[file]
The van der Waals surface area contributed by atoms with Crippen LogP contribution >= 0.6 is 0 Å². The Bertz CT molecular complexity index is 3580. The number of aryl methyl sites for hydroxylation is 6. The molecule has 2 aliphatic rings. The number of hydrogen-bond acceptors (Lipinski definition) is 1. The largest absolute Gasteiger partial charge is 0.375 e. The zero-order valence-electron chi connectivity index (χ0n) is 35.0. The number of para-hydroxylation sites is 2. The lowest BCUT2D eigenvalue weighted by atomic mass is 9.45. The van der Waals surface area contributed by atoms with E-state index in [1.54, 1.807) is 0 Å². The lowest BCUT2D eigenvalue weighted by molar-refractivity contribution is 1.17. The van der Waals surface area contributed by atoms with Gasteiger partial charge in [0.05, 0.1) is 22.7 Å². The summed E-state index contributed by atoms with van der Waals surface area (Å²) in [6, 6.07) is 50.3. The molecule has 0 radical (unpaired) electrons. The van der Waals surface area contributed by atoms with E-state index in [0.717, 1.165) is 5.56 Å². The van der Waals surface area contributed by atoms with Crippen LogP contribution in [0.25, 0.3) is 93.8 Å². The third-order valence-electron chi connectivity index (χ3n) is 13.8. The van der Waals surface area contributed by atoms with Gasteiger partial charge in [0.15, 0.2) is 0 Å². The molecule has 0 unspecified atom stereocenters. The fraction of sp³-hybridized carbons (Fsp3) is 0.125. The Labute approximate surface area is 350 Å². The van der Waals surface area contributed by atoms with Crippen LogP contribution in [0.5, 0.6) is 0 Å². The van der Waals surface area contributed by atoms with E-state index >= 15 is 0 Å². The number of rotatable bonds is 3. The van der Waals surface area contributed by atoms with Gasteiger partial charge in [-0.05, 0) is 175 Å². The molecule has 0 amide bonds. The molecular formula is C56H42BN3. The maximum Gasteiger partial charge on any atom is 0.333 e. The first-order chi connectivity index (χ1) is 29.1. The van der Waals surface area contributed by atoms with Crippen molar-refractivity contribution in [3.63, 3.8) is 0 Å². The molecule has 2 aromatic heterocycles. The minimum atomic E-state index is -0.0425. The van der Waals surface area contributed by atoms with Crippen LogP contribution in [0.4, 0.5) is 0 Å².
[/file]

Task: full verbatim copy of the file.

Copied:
The van der Waals surface area contributed by atoms with Crippen LogP contribution >= 0.6 is 0 Å². The Bertz CT molecular complexity index is 3580. The number of aryl methyl sites for hydroxylation is 6. The molecule has 2 aliphatic rings. The number of hydrogen-bond acceptors (Lipinski definition) is 1. The largest absolute Gasteiger partial charge is 0.375 e. The zero-order valence-electron chi connectivity index (χ0n) is 35.0. The number of para-hydroxylation sites is 2. The lowest BCUT2D eigenvalue weighted by atomic mass is 9.45. The van der Waals surface area contributed by atoms with E-state index in [1.54, 1.807) is 0 Å². The lowest BCUT2D eigenvalue weighted by molar-refractivity contribution is 1.17. The van der Waals surface area contributed by atoms with Gasteiger partial charge in [0.05, 0.1) is 22.7 Å². The summed E-state index contributed by atoms with van der Waals surface area (Å²) in [6, 6.07) is 50.3. The molecule has 0 radical (unpaired) electrons. The van der Waals surface area contributed by atoms with E-state index in [0.717, 1.165) is 5.56 Å². The van der Waals surface area contributed by atoms with Crippen LogP contribution in [0.25, 0.3) is 93.8 Å². The third-order valence-electron chi connectivity index (χ3n) is 13.8. The van der Waals surface area contributed by atoms with Gasteiger partial charge in [0.15, 0.2) is 0 Å². The molecule has 0 unspecified atom stereocenters. The fraction of sp³-hybridized carbons (Fsp3) is 0.125. The Labute approximate surface area is 350 Å². The van der Waals surface area contributed by atoms with Crippen LogP contribution in [0.5, 0.6) is 0 Å². The van der Waals surface area contributed by atoms with E-state index >= 15 is 0 Å². The number of rotatable bonds is 3. The van der Waals surface area contributed by atoms with Gasteiger partial charge in [-0.05, 0) is 175 Å². The molecule has 0 amide bonds. The molecular formula is C56H42BN3. The maximum Gasteiger partial charge on any atom is 0.333 e. The first-order chi connectivity index (χ1) is 29.1. The van der Waals surface area contributed by atoms with Crippen molar-refractivity contribution in [3.63, 3.8) is 0 Å². The molecule has 2 aromatic heterocycles. The minimum atomic E-state index is -0.0425. The van der Waals surface area contributed by atoms with Crippen LogP contribution in [0.4, 0.5) is 0 Å².